Observations From My First Year as CTO of a $1B Startup

Chris Bee
6 min readJan 2, 2022


Photo by Avel Chuklanov on Unsplash

Just over a year ago, I made the leap from a leadership role at Zillow to CTO at Lessen. It’s been a wild ride ever since. In just one year, we’ve grown Lessen from an early stage, seed-funded company with a modest $19M valuation and 50 employees to a $1B valuation and over 300 employees. We’ve built an amazing tech team full of great people who are dedicated to the mission and passionate about their work. The customer opportunities in front of us seem endless. Here’s a few things I learned (and validated) making the leap from big tech to helping build a unicorn startup.

Startups provide ultimate ownership. The nice thing about an early stage company is you and your team get to fully own solving problems and mitigating risks. There’s no one else to blame if things don’t go well. Challenges are a lot more motivating when you have the creative freedom to attack them head-on without the weight of legacy decisions, tricky organizational boundaries or massive tech debt that you often find in bigger tech companies. One other refreshing things about being in a smaller company is the relative low number of other people/plans/departments that you need to align with. If something needs to be done or an area needs to be addressed, my team and I have the ability to think big, take ownership and deliver results with minimal roadblocks. As we continue to grow at Lessen, we will build a culture that keeps ownership and team empowerment high.

You will wear a lot of hats. We’ve all heard this about early stage companies. However, I found you will wear hats you never thought about. For example, a typical day for me might include everything from deciding on endpoint security measures for contractors to writing copy for our website to negotiating office lease terms to shaping our new hire equity process to helping create a slide deck for a sales call to evaluating a new SaaS partnership. This is in addition to my “day job” of leading the tech teams, building the teams and helping ship product. This is true for not just my role, but every role in the company. In the early stages of a company, you really need to be comfortable being a bit of a generalist and enjoy solving problems, including a lot that are outside of your background. Nothing is out of scope.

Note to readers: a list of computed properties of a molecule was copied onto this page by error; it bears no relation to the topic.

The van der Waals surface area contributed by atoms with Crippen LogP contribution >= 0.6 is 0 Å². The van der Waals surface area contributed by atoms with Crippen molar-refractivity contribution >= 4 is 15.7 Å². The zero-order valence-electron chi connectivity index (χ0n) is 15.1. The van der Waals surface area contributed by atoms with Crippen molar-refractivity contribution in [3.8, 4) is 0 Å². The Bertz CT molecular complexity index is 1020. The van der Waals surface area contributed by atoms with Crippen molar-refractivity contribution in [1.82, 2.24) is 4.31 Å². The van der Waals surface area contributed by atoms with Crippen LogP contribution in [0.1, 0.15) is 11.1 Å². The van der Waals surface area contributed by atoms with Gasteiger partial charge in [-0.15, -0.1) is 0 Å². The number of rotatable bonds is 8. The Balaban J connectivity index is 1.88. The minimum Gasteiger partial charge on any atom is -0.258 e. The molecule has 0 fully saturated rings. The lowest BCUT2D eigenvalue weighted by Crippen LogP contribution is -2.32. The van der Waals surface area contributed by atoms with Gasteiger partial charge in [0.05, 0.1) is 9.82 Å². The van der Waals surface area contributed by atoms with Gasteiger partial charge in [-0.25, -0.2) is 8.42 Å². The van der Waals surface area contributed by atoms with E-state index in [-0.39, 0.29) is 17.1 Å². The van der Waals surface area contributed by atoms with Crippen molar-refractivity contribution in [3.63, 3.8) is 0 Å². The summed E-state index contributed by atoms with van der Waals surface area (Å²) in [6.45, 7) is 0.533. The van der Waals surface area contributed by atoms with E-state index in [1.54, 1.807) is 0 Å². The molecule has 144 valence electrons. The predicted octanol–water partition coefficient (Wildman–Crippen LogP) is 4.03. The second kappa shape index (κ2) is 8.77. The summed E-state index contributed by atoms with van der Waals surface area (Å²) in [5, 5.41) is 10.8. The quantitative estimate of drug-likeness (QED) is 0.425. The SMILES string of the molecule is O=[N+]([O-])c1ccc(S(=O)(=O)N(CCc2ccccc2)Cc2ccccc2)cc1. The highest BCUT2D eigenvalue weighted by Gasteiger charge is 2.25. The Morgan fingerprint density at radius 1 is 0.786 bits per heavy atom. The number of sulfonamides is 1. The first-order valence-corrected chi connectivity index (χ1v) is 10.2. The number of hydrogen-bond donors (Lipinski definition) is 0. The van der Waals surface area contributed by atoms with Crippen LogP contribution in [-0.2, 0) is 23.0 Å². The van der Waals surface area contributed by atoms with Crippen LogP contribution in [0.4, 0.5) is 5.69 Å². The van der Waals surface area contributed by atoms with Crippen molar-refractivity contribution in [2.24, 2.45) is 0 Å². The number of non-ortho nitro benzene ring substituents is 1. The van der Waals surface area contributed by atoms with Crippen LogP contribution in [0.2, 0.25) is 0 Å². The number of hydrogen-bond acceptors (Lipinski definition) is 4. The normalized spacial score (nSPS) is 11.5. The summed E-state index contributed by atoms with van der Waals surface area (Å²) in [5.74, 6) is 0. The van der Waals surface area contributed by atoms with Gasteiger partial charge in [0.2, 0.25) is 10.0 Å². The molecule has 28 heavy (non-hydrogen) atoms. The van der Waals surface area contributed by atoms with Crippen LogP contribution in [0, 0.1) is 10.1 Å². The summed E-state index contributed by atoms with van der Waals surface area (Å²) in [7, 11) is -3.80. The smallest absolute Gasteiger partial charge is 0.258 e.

Fundraising takes a lot of effort. While it is true that there is a lot of VC capital looking for a place to go right now, it does not mean that it freely flows to anyone who needs it. Fundraising takes real effort. There have been volumes written on the fundraising process. It boils down to having sound business fundamentals, showing the ability to scale and demonstrating how you are uniquely positioned to solve a large unmet need that people or businesses are willing to pay for. You need to be able to tell that story really well in your pitch deck and in your supporting documentation/financial modeling. Beyond that, there’s a delicate game of timing to play by gearing up to pitch to a lot of investors in a short burst of time, similar to listing a hot property for sale and specifying an offer review date. While doing all of this, you need to have your team and process established well enough that you can step away from much of the day-to-day for a month or two while fundraising.